Table 3 shows our estimates of wages, work relationship type, and demographics for janitors. Misclassification is most common among janitorial services firms that contract out to other companies.[19] Here, we identify janitors working for these types of companies by looking specifically at janitors working in the building services industry. We estimate that approximately 19 percent of these janitors in California are classified as independent contractors, although we do not have an estimate of how many are misclassified. The median wage for janitors is $12.22 an hour, which means that well over half would be considered low-wage workers.[20] Janitors are disproportionately Latino (80.9 percent) and foreign born (57.6 percent). Nearly half live in low-income households (defined as income less than 200 percent of the Federal Poverty Line).



[1] Planmatics, Inc., “Independent Contractors: Prevalence and Implications for Unemployment Insurance Programs” (US Department of Labor, Employment and Training Administration, February 2000),

[2] U. S. Government Accountability Office, “Employee Misclassification: Improved Coordination, Outreach, and Targeting Could Better Ensure Detection and Prevention,” September 9, 2009,

[3] Catherine Ruckelshaus and Ceilidh Gao, “Independent Contractor Misclassification Imposes Huge Costs on Workers and Federal and State Treasuries,” National Employment Law Project (blog), December 19, 2017,

[4] Sara Hinkley, Annette Bernhardt, and Sarah Thomason, “Race to the Bottom: How Low‐Road Subcontracting Affects Working Conditions in California’s Property Services Industry” (Center for Labor Research and Education, University of California, Berkeley, March 8, 2016),

[5] Planmatics, Inc., “Independent Contractors: Prevalence and Implications for Unemployment Insurance Programs.”

[6] Rebecca Smith, David Bensman, and Paul Alexander Marvy, “The Big Rig: Poverty, Pollution, and the Misclassification of Truck Drivers at America’s Ports” (National Employment Law Project and Change to Win, December 8, 2010),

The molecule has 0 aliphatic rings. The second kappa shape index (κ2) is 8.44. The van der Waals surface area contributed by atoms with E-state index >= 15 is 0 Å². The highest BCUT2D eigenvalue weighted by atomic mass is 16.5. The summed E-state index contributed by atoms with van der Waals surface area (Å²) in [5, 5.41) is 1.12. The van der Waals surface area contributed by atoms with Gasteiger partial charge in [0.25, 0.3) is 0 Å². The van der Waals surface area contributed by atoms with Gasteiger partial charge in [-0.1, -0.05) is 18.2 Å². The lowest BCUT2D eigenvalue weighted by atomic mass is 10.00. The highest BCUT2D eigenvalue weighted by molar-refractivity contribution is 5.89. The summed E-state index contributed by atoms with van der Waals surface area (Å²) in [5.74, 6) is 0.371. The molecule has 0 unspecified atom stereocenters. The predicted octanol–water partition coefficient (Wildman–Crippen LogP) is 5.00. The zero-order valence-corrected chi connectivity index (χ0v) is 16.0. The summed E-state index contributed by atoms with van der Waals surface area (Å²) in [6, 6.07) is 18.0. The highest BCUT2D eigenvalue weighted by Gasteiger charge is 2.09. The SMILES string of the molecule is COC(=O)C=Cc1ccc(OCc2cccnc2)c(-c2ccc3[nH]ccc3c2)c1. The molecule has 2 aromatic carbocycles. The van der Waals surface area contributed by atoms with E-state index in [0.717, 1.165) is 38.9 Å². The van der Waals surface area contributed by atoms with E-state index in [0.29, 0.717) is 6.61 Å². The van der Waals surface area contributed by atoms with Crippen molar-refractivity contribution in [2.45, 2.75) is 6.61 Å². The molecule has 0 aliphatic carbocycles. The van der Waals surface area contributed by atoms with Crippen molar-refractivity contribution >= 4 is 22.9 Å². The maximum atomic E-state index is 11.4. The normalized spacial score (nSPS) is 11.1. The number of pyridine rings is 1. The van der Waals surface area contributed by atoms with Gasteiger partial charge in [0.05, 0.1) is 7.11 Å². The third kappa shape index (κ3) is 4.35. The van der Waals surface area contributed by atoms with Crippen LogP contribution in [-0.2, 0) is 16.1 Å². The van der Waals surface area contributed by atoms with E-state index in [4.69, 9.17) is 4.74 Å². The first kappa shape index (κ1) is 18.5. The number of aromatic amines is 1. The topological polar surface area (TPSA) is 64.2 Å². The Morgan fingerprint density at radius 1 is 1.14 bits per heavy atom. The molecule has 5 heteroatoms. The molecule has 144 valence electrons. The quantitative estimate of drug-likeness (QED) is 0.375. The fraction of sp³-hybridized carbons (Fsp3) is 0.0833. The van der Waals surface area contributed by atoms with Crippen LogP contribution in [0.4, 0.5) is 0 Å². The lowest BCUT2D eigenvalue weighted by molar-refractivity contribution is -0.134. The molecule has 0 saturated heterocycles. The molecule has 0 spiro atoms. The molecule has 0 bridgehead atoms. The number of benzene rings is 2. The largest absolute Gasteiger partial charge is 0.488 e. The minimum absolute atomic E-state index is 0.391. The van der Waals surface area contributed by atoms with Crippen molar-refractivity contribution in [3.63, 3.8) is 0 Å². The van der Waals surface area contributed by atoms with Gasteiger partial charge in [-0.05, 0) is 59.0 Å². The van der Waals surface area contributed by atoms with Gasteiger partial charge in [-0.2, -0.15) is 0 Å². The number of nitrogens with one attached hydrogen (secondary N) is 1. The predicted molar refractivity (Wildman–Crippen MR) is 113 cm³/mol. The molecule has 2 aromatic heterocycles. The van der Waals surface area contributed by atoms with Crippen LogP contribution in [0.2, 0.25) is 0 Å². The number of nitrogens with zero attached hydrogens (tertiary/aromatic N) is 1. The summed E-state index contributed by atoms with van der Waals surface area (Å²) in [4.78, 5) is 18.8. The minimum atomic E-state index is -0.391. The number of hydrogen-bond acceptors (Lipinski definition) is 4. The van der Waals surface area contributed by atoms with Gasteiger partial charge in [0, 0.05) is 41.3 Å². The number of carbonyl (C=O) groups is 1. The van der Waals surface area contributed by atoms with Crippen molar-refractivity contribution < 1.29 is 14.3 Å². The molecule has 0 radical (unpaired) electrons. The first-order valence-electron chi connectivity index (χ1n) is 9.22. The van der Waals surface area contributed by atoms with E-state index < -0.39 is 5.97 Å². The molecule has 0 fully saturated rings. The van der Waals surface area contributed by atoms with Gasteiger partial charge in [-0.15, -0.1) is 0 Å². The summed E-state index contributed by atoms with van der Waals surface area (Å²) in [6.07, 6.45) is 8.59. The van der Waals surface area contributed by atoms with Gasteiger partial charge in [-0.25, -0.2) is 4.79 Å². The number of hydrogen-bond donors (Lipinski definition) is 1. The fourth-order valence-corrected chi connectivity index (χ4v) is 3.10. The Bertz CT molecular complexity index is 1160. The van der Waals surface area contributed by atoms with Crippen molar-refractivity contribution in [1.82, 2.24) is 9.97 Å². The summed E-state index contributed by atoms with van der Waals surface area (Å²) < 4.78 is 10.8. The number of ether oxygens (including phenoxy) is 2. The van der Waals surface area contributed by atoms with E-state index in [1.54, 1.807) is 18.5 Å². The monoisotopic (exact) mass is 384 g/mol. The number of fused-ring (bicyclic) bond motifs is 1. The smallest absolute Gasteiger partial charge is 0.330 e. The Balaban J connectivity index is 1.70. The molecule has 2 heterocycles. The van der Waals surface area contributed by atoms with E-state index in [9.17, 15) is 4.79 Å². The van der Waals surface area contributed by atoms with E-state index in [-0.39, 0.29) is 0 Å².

[7] Rebecca Smith, Paul Alexander Marvy, and Jon Zerolnick, “The Big Rig Overhaul: Restoring Middle-Class Jobs at America’s Ports Through Labor Law Enforcement” (National Employment Law Project, Change to Win Strategic Organizing Center, and Los Angeles Alliance for a New Economy, February 2014),

[8] State of California Department of Industrial Relations, “Labor Commissioner Posts List of Port Trucking Comapnies with Unsatisfied Judgments for Labor Violations,” January 2, 2019,

[9] Smith, Marvy, and Zerolnick, “The Big Rig Overhaul: Restoring Middle-Class Jobs at America’s Ports Through Labor Law Enforcement.”

[10] Steve Viscelli, The Big Rig: Trucking and the Decline of the American Dream, First edition (Oakland, California: University of California Press, 2016).

[11] Planmatics, Inc., “Independent Contractors: Prevalence and Implications for Unemployment Insurance Programs.”

[12] Yvonne Yen Liu and Daniel Flaming, “Sinking Underground: The Growing Informal Economy in California Construction” (The Economic Roundtable, September 2014),

[13] Hinkley, Bernhardt, and Thomason, “Race to the Bottom.”

[14] Wendy N Davis, “Do Janitorial Firms Cash in by Misclassifying Workers as Independent Contractors?,” ABA Journal, September 2014,

[15] Maintenance Cooperation Trust Fund, accessed February 25, 2019,

[16] “US Employment Litigation Round-Up for October 2018,” Mayer Brown, November 12, 2018,

[17] Hinkley, Bernhardt, and Thomason, “Race to the Bottom.”

[18] Labor Commissioner’s Office, California Department of Industrial Relations, “Labor Commissioner Launches Online Registration for Janitorial Service Providers,” Cision PR Newswire, June 27, 2018,

[19] Hinkley, Bernhardt, and Thomason, “Race to the Bottom.”

[20] The low-wage threshold for California for 2017 (defined as two thirds of the median wage) was $14.36 an hour. See Ian Perry, “Low-Wage Work in California Data Explorer” (Center for Labor Research and Education, 2018),